Milwaukee Teachers’ Education Association Continues to Push for Reduced Class Sizes in Early Grades
In 2015 Scott Walker signed into law Wisconsin Act 53 which phases out the class-size reduction program.
MILWAUKEE – March 22, 2016 – Today, educators, parents, and community and faith leaders will call on the Milwaukee Public School Board to reject the MPS administration’s proposal that would increase class size for grades 1, 2, and 3 in over 60 Milwaukee Public Schools.
In 2015 Scott Walker signed into law Wisconsin Act 53 which phases out the class-size reduction program known as the Student Achievement Guarantee in Education (SAGE) program that provides eligible schools per-pupil funding for each low-income grades K5 through 3 student. The new law replaces SAGE with the Achievement Gap Reduction (AGR) program.
“There are no significant changes to the state funding under the new program. MPS is predicting a loss of federal funding which is currently used to support SAGE. MPS administration could maintain smaller class sizes in the current SAGE schools through reallocation of dollars, but instead they’ve proposed a plan to create 62 new administrator positions, spend tens of thousands of dollars on classroom furniture, and eliminate well over 150 front-line classroom teacher positions,” said MTEA President Kim Schroeder. “Research shows that increasing class sizes for our earliest learners will have a detrimental, long-term impact on Milwaukee Public School students, their families, and our community.”
“Benefits from class-size reduction programs are greatest for low-income and minority children,” said Kim Schroeder. “It is impossible to understand how the Administration got away with moving this proposal forward without approval from the elected school board or any input from educators, parents, and community members.”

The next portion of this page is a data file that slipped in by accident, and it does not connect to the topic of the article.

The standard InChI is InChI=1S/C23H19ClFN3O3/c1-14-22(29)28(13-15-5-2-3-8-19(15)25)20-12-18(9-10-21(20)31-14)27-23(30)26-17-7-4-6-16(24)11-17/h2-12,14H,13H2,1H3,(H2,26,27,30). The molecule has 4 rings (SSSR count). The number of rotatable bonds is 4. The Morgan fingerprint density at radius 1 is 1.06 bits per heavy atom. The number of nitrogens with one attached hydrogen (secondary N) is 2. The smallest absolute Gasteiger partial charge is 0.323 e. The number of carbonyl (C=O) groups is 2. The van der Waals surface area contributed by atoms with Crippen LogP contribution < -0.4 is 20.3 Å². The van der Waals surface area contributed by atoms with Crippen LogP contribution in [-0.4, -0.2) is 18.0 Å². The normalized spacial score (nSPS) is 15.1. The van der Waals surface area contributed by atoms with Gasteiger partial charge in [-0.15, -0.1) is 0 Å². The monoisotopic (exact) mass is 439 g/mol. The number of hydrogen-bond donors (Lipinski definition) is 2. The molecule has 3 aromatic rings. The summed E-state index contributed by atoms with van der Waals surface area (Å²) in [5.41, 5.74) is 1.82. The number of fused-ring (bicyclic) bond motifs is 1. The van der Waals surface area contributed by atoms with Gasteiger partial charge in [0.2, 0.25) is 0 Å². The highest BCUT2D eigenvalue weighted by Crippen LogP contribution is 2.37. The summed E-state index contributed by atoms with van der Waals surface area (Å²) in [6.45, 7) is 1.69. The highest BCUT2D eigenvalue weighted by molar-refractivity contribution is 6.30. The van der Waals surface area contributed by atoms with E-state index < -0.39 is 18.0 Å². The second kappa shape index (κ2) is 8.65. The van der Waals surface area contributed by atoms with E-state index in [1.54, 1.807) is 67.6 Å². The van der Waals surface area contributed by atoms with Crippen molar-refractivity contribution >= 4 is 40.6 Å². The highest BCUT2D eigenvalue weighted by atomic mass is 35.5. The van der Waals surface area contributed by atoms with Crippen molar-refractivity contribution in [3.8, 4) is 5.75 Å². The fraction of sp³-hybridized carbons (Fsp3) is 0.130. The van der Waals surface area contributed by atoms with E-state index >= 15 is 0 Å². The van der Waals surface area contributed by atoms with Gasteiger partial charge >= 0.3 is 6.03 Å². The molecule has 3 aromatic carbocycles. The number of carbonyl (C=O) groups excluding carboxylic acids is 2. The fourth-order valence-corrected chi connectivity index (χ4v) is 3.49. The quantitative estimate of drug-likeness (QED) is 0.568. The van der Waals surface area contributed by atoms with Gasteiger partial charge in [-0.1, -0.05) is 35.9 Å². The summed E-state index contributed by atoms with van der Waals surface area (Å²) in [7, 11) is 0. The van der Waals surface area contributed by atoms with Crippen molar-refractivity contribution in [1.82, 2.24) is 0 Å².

MPS parents and community leaders from groups including Schools and Communities United and the Milwaukee Inner City Congregations Allied for Hope (MICAH) join the MTEA in favor of maintaining smaller class size.
For over 50 years, the Milwaukee Teachers’ Education Association has been a champion for public education in Milwaukee. The Milwaukee Teachers’ Education Association represents over 4,500 educators and support personnel who make Milwaukee’s public education system possible. MTEA, an affiliate of the National Education Association and is the largest educator local in Wisconsin. Learn more at mtea.weac.org.
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“We will continue to resist any attack on our community’s fundamental democratic rights that would remove public institutions from the control of our publicly elected school board,” said MTEA President Kim Schroeder.
We are witnessing international resistance against attacks on public education and attempts by states to strip away rights.